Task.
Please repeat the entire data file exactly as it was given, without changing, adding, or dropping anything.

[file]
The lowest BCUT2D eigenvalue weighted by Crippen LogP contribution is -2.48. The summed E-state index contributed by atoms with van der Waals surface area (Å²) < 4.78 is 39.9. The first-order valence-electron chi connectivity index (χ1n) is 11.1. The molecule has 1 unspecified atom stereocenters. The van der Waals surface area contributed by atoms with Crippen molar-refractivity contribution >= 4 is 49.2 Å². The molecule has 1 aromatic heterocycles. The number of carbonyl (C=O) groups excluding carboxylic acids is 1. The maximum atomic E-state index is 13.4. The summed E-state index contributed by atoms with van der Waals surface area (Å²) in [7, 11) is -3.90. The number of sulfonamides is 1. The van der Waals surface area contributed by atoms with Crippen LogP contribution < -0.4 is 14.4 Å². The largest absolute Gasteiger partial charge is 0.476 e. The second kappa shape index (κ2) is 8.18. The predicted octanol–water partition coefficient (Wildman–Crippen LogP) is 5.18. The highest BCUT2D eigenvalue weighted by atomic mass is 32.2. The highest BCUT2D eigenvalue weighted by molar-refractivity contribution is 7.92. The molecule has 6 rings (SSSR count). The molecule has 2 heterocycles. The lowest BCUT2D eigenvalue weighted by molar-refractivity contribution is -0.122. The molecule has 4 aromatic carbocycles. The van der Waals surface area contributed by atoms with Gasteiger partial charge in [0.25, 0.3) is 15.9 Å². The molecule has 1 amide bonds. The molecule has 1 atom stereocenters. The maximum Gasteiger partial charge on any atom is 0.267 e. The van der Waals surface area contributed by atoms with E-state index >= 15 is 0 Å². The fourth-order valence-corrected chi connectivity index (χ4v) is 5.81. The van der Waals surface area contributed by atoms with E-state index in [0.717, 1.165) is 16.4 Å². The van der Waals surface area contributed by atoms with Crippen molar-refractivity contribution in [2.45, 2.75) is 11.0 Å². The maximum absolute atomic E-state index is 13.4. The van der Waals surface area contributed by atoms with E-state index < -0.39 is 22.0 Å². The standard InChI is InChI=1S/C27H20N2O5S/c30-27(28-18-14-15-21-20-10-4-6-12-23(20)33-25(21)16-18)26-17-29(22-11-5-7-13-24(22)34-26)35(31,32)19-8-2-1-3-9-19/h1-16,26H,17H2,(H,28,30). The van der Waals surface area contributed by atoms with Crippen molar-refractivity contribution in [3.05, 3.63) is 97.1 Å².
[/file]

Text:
The lowest BCUT2D eigenvalue weighted by Crippen LogP contribution is -2.48. The summed E-state index contributed by atoms with van der Waals surface area (Å²) < 4.78 is 39.9. The first-order valence-electron chi connectivity index (χ1n) is 11.1. The molecule has 1 unspecified atom stereocenters. The van der Waals surface area contributed by atoms with Crippen molar-refractivity contribution >= 4 is 49.2 Å². The molecule has 1 aromatic heterocycles. The number of carbonyl (C=O) groups excluding carboxylic acids is 1. The maximum atomic E-state index is 13.4. The summed E-state index contributed by atoms with van der Waals surface area (Å²) in [7, 11) is -3.90. The number of sulfonamides is 1. The van der Waals surface area contributed by atoms with Crippen LogP contribution < -0.4 is 14.4 Å². The largest absolute Gasteiger partial charge is 0.476 e. The second kappa shape index (κ2) is 8.18. The predicted octanol–water partition coefficient (Wildman–Crippen LogP) is 5.18. The highest BCUT2D eigenvalue weighted by atomic mass is 32.2. The highest BCUT2D eigenvalue weighted by molar-refractivity contribution is 7.92. The molecule has 6 rings (SSSR count). The molecule has 2 heterocycles. The lowest BCUT2D eigenvalue weighted by molar-refractivity contribution is -0.122. The molecule has 4 aromatic carbocycles. The van der Waals surface area contributed by atoms with Gasteiger partial charge in [0.25, 0.3) is 15.9 Å². The molecule has 1 amide bonds. The molecule has 1 atom stereocenters. The maximum Gasteiger partial charge on any atom is 0.267 e. The van der Waals surface area contributed by atoms with E-state index >= 15 is 0 Å². The fourth-order valence-corrected chi connectivity index (χ4v) is 5.81. The van der Waals surface area contributed by atoms with E-state index in [0.717, 1.165) is 16.4 Å². The van der Waals surface area contributed by atoms with Crippen molar-refractivity contribution in [2.45, 2.75) is 11.0 Å². The maximum absolute atomic E-state index is 13.4. The van der Waals surface area contributed by atoms with E-state index < -0.39 is 22.0 Å². The standard InChI is InChI=1S/C27H20N2O5S/c30-27(28-18-14-15-21-20-10-4-6-12-23(20)33-25(21)16-18)26-17-29(22-11-5-7-13-24(22)34-26)35(31,32)19-8-2-1-3-9-19/h1-16,26H,17H2,(H,28,30). The van der Waals surface area contributed by atoms with Crippen molar-refractivity contribution in [3.05, 3.63) is 97.1 Å².